When Elijah meets the widow of Zarephaph, as the story is told to us in First Kings, he asks to be fed from the very last of her stores. She explains to him that she’s gathering wood for the fire she’ll make to cook the last meal she expects to eat before she and her son die of starvation. Still, he asks her to make him some bread.
Even though Elijah promises that she won’t run out of flour and oil, how can she know this is true? The first miracle of the story is that she shares the very last that she has with this entitled man who is asking for food and drink. In my opinion it overshadows the other miracles that follow – the never-empty jugs of oil and flour – because for the first miracle to be effective, the widow must first make the most daring risk.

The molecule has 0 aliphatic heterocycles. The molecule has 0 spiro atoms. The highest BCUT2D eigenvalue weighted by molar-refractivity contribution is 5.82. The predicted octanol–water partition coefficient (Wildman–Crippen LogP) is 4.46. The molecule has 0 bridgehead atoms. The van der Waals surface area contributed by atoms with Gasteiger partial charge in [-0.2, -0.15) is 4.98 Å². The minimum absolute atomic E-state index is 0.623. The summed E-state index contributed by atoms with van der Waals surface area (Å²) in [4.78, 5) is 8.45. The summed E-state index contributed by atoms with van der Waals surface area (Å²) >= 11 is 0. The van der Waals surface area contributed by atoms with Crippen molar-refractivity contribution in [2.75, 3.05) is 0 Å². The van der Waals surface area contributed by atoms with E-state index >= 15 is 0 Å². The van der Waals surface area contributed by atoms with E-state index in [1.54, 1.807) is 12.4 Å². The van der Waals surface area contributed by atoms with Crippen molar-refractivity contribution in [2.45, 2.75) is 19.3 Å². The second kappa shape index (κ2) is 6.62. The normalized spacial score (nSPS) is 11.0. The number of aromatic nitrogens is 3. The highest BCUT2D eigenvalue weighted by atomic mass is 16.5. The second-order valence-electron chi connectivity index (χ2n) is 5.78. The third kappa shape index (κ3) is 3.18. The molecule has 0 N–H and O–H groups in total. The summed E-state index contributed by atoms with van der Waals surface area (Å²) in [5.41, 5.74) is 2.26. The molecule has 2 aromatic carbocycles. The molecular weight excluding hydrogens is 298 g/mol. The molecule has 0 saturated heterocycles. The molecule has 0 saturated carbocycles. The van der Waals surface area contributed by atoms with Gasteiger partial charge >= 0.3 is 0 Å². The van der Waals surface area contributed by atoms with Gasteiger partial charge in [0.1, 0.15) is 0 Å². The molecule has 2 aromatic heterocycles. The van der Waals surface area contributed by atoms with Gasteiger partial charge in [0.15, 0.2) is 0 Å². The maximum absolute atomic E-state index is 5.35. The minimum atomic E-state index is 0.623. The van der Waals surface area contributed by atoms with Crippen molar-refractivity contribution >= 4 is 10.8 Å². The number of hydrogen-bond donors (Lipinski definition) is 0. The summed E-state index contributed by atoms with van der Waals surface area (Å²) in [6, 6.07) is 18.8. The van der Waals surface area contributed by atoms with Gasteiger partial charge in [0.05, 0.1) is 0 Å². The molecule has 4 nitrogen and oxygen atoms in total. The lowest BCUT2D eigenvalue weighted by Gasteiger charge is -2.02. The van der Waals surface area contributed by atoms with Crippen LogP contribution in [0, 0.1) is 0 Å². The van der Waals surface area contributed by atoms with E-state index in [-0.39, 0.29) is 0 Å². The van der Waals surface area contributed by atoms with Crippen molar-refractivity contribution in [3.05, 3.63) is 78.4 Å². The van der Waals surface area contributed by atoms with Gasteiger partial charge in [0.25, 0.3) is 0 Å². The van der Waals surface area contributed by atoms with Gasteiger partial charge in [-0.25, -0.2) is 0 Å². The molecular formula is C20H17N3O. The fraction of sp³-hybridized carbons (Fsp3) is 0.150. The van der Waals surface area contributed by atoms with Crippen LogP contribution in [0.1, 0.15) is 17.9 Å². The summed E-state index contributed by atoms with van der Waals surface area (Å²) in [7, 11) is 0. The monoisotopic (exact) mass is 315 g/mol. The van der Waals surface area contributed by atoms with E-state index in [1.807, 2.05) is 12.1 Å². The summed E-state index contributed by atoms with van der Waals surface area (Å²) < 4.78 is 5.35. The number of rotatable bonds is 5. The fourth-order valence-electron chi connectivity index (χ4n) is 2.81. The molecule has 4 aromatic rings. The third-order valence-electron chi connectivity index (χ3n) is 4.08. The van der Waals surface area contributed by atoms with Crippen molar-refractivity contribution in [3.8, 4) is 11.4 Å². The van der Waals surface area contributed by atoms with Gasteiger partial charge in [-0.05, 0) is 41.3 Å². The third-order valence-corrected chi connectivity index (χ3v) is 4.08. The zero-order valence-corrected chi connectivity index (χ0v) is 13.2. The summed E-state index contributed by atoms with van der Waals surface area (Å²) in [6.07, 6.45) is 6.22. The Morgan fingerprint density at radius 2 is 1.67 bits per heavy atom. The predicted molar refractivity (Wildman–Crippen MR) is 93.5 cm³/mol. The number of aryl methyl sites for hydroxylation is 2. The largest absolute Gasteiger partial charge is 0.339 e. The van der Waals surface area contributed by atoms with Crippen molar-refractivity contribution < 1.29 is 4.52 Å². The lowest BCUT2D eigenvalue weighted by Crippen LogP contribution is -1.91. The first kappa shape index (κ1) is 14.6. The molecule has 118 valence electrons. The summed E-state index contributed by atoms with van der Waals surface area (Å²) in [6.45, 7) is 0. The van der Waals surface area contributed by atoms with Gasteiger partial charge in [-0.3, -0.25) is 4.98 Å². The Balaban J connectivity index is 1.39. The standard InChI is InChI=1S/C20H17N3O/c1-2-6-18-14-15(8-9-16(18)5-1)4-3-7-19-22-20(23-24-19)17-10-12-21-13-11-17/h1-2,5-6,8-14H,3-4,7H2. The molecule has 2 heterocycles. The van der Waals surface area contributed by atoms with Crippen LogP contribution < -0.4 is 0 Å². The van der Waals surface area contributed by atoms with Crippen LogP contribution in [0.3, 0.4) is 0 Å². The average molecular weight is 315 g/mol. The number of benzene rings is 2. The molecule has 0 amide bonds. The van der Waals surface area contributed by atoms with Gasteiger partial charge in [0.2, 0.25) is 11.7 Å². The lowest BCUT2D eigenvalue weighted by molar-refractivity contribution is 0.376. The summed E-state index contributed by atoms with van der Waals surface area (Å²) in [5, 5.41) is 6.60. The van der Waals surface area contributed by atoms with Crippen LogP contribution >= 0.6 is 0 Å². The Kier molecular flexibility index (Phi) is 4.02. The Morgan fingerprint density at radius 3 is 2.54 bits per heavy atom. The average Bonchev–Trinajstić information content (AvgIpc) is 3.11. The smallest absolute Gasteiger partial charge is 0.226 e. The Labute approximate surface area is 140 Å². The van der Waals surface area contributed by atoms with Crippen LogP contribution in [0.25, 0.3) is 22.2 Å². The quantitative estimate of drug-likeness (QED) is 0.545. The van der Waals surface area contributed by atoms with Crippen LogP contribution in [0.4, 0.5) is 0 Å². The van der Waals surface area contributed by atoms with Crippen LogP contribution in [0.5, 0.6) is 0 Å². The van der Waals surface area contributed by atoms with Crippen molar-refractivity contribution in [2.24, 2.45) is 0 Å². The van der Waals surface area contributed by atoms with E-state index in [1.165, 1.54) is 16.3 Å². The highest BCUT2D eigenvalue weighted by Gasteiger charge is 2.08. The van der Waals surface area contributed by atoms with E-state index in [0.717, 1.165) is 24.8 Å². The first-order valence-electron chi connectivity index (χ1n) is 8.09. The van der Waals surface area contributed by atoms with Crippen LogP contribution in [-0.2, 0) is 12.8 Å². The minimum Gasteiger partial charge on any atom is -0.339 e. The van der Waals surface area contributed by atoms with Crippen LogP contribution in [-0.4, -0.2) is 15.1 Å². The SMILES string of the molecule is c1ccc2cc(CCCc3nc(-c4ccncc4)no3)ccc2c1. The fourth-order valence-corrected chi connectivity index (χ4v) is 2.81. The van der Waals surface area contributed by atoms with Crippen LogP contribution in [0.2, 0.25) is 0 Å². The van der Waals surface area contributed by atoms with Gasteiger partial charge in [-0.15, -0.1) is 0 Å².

I see this miracle replayed often in the Church. When faced with diminished resources, I have witnessed congregations get creative, roll up their sleeves, and find ways to engage their mission. In situations where old models were failing to attract new energy, I have seen members volunteer their ideas, their wisdom, to help a congregation move beyond its capacity. I have seen vestries take risks in order to extend more services, more ministry in their communities, even if the path to staffing or funding it wasn’t immediately clear.
In every one of these circumstances, miracles were present, because in every one of these circumstances there was more than enough. More than enough people to do the work, more than enough money to cover the costs, more than enough creativity to carry the project forward. Even when we feel depleted, there is more than enough.
August Reflection: Conjuring Momentum in Slowness Click Here
September 11 Reflection: Precious Things Click Here